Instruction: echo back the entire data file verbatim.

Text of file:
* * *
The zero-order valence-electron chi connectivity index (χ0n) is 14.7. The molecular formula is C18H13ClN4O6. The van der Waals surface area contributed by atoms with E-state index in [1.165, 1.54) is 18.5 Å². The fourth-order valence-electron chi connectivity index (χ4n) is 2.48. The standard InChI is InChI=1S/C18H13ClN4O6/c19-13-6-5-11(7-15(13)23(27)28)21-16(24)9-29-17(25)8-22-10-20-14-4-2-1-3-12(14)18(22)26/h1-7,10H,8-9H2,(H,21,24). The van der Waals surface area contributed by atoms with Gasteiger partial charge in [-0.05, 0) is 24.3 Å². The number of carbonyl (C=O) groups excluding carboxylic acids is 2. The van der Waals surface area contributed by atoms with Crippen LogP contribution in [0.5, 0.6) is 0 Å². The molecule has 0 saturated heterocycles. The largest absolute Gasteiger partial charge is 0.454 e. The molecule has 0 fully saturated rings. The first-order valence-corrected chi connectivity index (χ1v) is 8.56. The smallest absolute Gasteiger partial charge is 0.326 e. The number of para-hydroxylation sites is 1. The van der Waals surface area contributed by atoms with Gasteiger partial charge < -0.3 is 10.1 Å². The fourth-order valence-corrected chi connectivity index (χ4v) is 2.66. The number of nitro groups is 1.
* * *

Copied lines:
The zero-order valence-electron chi connectivity index (χ0n) is 14.7. The molecular formula is C18H13ClN4O6. The van der Waals surface area contributed by atoms with E-state index in [1.165, 1.54) is 18.5 Å². The fourth-order valence-electron chi connectivity index (χ4n) is 2.48. The standard InChI is InChI=1S/C18H13ClN4O6/c19-13-6-5-11(7-15(13)23(27)28)21-16(24)9-29-17(25)8-22-10-20-14-4-2-1-3-12(14)18(22)26/h1-7,10H,8-9H2,(H,21,24). The van der Waals surface area contributed by atoms with Gasteiger partial charge in [-0.05, 0) is 24.3 Å². The number of carbonyl (C=O) groups excluding carboxylic acids is 2. The van der Waals surface area contributed by atoms with Crippen LogP contribution in [0.5, 0.6) is 0 Å². The molecule has 0 saturated heterocycles. The largest absolute Gasteiger partial charge is 0.454 e. The molecule has 0 fully saturated rings. The first-order valence-corrected chi connectivity index (χ1v) is 8.56. The smallest absolute Gasteiger partial charge is 0.326 e. The number of para-hydroxylation sites is 1. The van der Waals surface area contributed by atoms with Gasteiger partial charge < -0.3 is 10.1 Å². The fourth-order valence-corrected chi connectivity index (χ4v) is 2.66. The number of nitro groups is 1.